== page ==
We get hints but no real development. It's almost parallel to Ren's character issues and closing off his heart, hiding another side that he loathes etc... I often wonder about Kyouko's darker side. She must suffer a lot of self-loathing herself with regards to her mother's treatment though we really know nothing about it except that her mother seemed to have hated her and abandoned her.

  • Stephanie Barr

    I've always liked the complexities in the characters created by Nakamura Yoshiki. They all have depths and twists and aspects. Even a shallow megalomaniac like Shou Fuwa has moments where he isn't acting in his own interest. Although I'm not of the idiotic faction (sorry if a fan of Fuwa Shou is reading) that think his cruel attempts to manipulate and control Kyoko and overt jealous denote "true love," some of what happened in Karuazawa doesn't seem purely selfish.

    True, he didn't want the kook, Reino, to have Kyoko, but he was focused on Kyoko getting to her job, rescuing her throughout that episode. That he could use it to lash out a two different rivals (and inspired him to greater singing glory as Kyoko snapped his out of his funk) were unexpected bonuses. That he knows she felt a bit in his debt despite her words, he knew too. There are remnants here and there of his childish, if careless, affection for Kyoko that reminds me more of a brother than a lover.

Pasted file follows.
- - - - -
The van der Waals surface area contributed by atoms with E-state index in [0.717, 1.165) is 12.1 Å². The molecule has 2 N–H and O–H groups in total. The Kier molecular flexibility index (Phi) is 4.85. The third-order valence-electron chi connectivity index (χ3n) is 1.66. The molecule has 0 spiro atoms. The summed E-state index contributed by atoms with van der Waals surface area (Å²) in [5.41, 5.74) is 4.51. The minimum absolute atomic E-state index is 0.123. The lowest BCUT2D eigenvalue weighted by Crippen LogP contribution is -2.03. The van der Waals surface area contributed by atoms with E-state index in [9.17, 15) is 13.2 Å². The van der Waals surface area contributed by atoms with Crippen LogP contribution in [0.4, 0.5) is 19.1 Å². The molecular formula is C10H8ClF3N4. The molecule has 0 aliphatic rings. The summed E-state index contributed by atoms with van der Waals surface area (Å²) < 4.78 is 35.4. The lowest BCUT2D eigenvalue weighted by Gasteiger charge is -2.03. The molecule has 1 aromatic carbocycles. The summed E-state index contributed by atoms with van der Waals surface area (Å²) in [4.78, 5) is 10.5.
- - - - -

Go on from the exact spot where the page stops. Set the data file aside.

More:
His behavior since Karuazawa is across the board selfish and even vicious. Nor does she seem to have much impact on his mental state from day to day.

    Still, that episode made Sho more flesh and blood, more complex, more human than he could have been and made the story that much more interesting. And his complexities and depths are but puddles next to the swirling whirlpools of our lead characters.

  • Jade Pomme

    Agreed!...I read your analysis of Sho and throughly agree with you. Nothing to add...preaching to the choir! :)

    I especially loved the part during the promo video shooting that despite the fight they are having and he realizes that he could never stand her crying and is deeply affected by it still as well as going so far to protect her during the whole Kauazawa episode.

    A part of me does hope that Sho and Kyouko end up with a mature sibling relationship rather than regret for dumping Kyouko. And their relationship was very much sibling like to begin with anyway. But he's still a self-centered brat when all is said and done.